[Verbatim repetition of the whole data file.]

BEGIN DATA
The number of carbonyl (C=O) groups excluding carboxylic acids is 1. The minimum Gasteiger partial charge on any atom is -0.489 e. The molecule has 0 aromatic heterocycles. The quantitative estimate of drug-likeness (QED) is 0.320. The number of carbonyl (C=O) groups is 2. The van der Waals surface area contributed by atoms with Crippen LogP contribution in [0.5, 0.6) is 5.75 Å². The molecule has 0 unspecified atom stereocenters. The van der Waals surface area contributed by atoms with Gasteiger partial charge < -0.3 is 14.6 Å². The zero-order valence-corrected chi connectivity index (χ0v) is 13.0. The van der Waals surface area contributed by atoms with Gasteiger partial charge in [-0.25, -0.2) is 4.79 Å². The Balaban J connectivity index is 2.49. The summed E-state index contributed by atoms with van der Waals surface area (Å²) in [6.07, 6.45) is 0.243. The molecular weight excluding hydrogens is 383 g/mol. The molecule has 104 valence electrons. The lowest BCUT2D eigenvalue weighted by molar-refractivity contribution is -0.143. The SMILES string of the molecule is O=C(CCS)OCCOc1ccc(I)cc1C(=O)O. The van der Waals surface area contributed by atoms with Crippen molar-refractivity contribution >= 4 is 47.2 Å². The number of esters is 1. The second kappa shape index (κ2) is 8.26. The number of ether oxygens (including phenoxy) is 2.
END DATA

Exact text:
The number of carbonyl (C=O) groups excluding carboxylic acids is 1. The minimum Gasteiger partial charge on any atom is -0.489 e. The molecule has 0 aromatic heterocycles. The quantitative estimate of drug-likeness (QED) is 0.320. The number of carbonyl (C=O) groups is 2. The van der Waals surface area contributed by atoms with Crippen LogP contribution in [0.5, 0.6) is 5.75 Å². The molecule has 0 unspecified atom stereocenters. The van der Waals surface area contributed by atoms with Gasteiger partial charge < -0.3 is 14.6 Å². The zero-order valence-corrected chi connectivity index (χ0v) is 13.0. The van der Waals surface area contributed by atoms with Gasteiger partial charge in [-0.25, -0.2) is 4.79 Å². The Balaban J connectivity index is 2.49. The summed E-state index contributed by atoms with van der Waals surface area (Å²) in [6.07, 6.45) is 0.243. The molecular weight excluding hydrogens is 383 g/mol. The molecule has 104 valence electrons. The lowest BCUT2D eigenvalue weighted by molar-refractivity contribution is -0.143. The SMILES string of the molecule is O=C(CCS)OCCOc1ccc(I)cc1C(=O)O. The van der Waals surface area contributed by atoms with Crippen molar-refractivity contribution >= 4 is 47.2 Å². The number of esters is 1. The second kappa shape index (κ2) is 8.26. The number of ether oxygens (including phenoxy) is 2.